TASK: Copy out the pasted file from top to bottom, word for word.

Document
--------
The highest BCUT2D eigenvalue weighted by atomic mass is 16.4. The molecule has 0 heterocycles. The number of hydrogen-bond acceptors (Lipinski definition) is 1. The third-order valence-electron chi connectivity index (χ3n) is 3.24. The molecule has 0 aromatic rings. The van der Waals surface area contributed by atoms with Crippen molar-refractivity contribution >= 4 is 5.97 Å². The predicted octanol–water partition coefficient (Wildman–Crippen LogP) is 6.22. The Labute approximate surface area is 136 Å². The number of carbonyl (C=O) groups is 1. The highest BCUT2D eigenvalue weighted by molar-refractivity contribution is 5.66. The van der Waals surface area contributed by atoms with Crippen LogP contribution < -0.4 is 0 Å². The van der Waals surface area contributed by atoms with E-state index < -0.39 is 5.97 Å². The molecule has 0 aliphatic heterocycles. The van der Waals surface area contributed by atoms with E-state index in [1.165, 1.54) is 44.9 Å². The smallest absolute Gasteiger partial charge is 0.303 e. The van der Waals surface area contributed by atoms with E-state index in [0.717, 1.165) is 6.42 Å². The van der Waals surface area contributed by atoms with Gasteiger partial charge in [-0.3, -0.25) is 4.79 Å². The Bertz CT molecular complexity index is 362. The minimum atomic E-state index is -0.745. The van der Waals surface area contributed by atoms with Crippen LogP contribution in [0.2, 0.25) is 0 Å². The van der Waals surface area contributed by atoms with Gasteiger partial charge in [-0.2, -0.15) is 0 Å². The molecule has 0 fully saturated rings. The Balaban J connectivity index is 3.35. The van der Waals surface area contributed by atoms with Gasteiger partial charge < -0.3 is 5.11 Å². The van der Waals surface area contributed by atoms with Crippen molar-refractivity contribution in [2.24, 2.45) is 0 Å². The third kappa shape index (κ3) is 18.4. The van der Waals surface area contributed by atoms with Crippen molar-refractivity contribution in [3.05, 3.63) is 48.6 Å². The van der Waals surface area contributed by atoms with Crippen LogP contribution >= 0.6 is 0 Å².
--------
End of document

The highest BCUT2D eigenvalue weighted by atomic mass is 16.4. The molecule has 0 heterocycles. The number of hydrogen-bond acceptors (Lipinski definition) is 1. The third-order valence-electron chi connectivity index (χ3n) is 3.24. The molecule has 0 aromatic rings. The van der Waals surface area contributed by atoms with Crippen molar-refractivity contribution >= 4 is 5.97 Å². The predicted octanol–water partition coefficient (Wildman–Crippen LogP) is 6.22. The Labute approximate surface area is 136 Å². The number of carbonyl (C=O) groups is 1. The highest BCUT2D eigenvalue weighted by molar-refractivity contribution is 5.66. The van der Waals surface area contributed by atoms with Crippen LogP contribution < -0.4 is 0 Å². The van der Waals surface area contributed by atoms with E-state index < -0.39 is 5.97 Å². The molecule has 0 aliphatic heterocycles. The van der Waals surface area contributed by atoms with E-state index in [1.165, 1.54) is 44.9 Å². The smallest absolute Gasteiger partial charge is 0.303 e. The van der Waals surface area contributed by atoms with E-state index in [0.717, 1.165) is 6.42 Å². The van der Waals surface area contributed by atoms with Gasteiger partial charge in [-0.3, -0.25) is 4.79 Å². The Bertz CT molecular complexity index is 362. The minimum atomic E-state index is -0.745. The van der Waals surface area contributed by atoms with Crippen LogP contribution in [0.2, 0.25) is 0 Å². The van der Waals surface area contributed by atoms with Gasteiger partial charge in [-0.2, -0.15) is 0 Å². The molecule has 0 fully saturated rings. The Balaban J connectivity index is 3.35. The van der Waals surface area contributed by atoms with Gasteiger partial charge < -0.3 is 5.11 Å². The van der Waals surface area contributed by atoms with Crippen molar-refractivity contribution in [2.24, 2.45) is 0 Å². The third kappa shape index (κ3) is 18.4. The van der Waals surface area contributed by atoms with Crippen molar-refractivity contribution in [3.05, 3.63) is 48.6 Å². The van der Waals surface area contributed by atoms with Crippen LogP contribution >= 0.6 is 0 Å².